UPDATE: See the bottom of this post – the mystery appears to be solved.
I am trying to trace the location of a painting of “Church near Blackheath“, painted by Elwin Hawthorne and I was wondering if you might be able to help identify the location? His notes for the picture say:- “Vanbrugh Park from the Standard public house”. Looking at Streetview, I wonder whether there was a church on the site of what is now Blackheath High School, Senior School? Possibly the church was destroyed during the war.
Below is where I think he’s referring to on Google Street View, but the outline of the building looks different to me. Any ideas?
Alan has been sent a photograph of the scene by the artist’s son (also called Elwin Hawthorne). It is his Father’s photograph of the scene from which he painted his picture, hence the “squaring up” lines across the image.
Elwin was one of a group of artists known as the East London Group – see Alan’s website here.
With a bit of help from a “local”, Nick Sack, I think we may have identified the site of the church on Vanbrugh Park; it looks as if it is on the site of what is now the Blackheath Senior School which used to be the Church Army Chapel. I have attached two screenshots from Streetview which show the road outside the School and, in that image, you can just make out the presence of a redbrick house behind the trees on the right; in the other shot, you will see a shot of the building frontage which is extremely similar to that represented in the painting, although it now appears as if one half of what was most likely a double fronted building has disappeared, along with the church next door! It would be fascinating to find out a bit more about the history of the area; whether it was hit during the war and, if so, what effect did it have in the area? I think that what we need now is an identification of the actual church’s name and the history that goes with the area!
The streetview shots he mentions are the same as the location shown in the initial post above.
Filed under art, blackheath
The excellent blog Transpontine has a post about Turner‘s London paintings. It also linked to this painting, shown above, of “View on Lewisham Hill, Looking Up towards a Windmill on Blackheath 1796-7”.
It also shows how completely rural the area was back then! I always find it hard to imagine.
UPDATE: A different kind of windmills were mentioned on this blog a while back.
If you get a chance, have a look at what’s on display in the Blackheath Gallery at the moment. The paintings by Ray Donley are quite spectacular. I’m not sure I could cope with them staring out at me from my walls – they are generally sinister and occasionally terrifying, but beautifully painted. Don’t rely on the links I’ve selected – they’re much more impressive in reality.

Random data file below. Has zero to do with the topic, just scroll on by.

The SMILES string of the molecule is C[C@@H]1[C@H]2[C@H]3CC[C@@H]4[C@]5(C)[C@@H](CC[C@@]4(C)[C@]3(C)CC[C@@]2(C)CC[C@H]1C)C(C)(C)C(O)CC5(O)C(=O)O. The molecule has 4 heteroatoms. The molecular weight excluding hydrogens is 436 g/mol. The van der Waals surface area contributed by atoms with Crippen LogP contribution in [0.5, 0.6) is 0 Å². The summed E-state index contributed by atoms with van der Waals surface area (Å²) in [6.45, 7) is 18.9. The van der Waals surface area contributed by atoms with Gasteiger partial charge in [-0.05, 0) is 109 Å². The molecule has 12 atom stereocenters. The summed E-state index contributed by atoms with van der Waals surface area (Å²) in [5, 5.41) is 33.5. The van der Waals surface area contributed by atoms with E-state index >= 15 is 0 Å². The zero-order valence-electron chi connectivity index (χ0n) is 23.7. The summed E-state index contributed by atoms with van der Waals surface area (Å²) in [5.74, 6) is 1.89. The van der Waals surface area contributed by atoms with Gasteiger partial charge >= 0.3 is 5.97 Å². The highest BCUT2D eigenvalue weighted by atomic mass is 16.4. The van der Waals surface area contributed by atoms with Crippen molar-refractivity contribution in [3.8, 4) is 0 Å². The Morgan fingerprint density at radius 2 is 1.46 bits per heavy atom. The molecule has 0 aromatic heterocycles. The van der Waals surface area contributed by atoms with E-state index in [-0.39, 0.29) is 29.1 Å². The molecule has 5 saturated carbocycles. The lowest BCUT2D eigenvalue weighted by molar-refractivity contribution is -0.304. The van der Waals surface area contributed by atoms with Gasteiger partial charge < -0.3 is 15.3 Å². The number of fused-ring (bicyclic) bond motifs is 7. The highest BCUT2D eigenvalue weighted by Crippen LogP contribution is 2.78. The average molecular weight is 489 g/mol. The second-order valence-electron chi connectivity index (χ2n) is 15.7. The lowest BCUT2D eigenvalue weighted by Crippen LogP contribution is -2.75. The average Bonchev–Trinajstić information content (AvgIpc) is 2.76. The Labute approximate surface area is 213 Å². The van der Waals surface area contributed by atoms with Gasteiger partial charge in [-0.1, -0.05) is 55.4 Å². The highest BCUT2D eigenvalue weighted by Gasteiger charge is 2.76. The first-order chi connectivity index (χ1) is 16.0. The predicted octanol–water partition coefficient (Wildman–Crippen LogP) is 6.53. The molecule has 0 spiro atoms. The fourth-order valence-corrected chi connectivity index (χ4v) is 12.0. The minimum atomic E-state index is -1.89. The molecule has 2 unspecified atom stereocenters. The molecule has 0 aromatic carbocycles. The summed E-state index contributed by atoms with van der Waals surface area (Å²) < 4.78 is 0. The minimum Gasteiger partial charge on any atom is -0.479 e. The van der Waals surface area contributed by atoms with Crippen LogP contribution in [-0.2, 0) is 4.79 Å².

Also Alexis Raggo’s bizarre minature clay totem poles are like a manifestation of the Voynich Manuscript and something from Myst combined. Well worth a look.
Filed under art, blackheath
Lovely, rather sinister photo of the Bleak Heath by Flickr user Lemon Te. Used by permission.
Filed under art, blackheath
An awesome pair of Blackheath photos to see in the new year! The photo above was taken by Flickr user Andy Linden. Both of these must have been taken at around the same time, I think – they both have a lovely colour to them.
This photo is by Flickr user Baskill. The full set of photos are here
Blackheath seems to be home to a great many artists. There is the Blackheath Gallery on the high street (google map here), which rotates around many different artists (see their site for more info). Recently they had a terrifying oil painting of Amy Winehouse on display, as well as some lovely glasswork. They were swapping exhibits last time I wandered past.
There is the Blackheath Art Society, who are holding an open air exhibition in Cutty Sark Gardens on Sunday 17th August from 10am to 5pm. Not to be confused with the Blackheath Art Society of New South Wales, who may well be holding an exhibition, but will be of more interest to people in Australia.
And then there are the individual artists that you find by chance, who aren’t being exhibited on the high street, but thanks to the wonder of the web, can be discovered and admired by anyone with an internet connection – such as Nathaniel Fowles (see right), whose haunting images of Morris Minors on the heath remind me of my parents old Morris breaking down on a dark night many moons ago!
The image at the top of the post is by another Blackheath artist named Haris Kittos – have a look at his page, where you can find a whole series of pencil sketches, as well as other works in acrylics and ink.
And then a different sort of artist – a promo video for a poetry book by Adelle Stripe published by Blackheath Books. Completely bizarre, gothic and vampirical!
(Paintings reproduced by permission).
“Near the Hare and Billet Inn” – a section from a painting by Thomas Luny (1759-1837) held in the British Library. Click here to see the full image. And a mysterious comment spotted on a message board about a ghost in the Hare and Billet pub:
The Hare and Billet Ghost – a woman in Victorian dress with a bonnet and no face supposedly haunts the bit right outside the pub on Blackheath, just standing there, looking like she’s waiting for a bus. She was supposed to run away with her lover, but hung herself from the elm trees near the pond after realising she’d been jilted. Two of my friends claim to have seen her last November while out jogging, without knowing of her existence. They Googled her and found out the last reported sighting was also in November back in the 70s.
Well, no amount of googling will reveal the Hare and Billet ghost to me! I’ll just have to head over there, and wait for her to appear. A few pints should do the trick…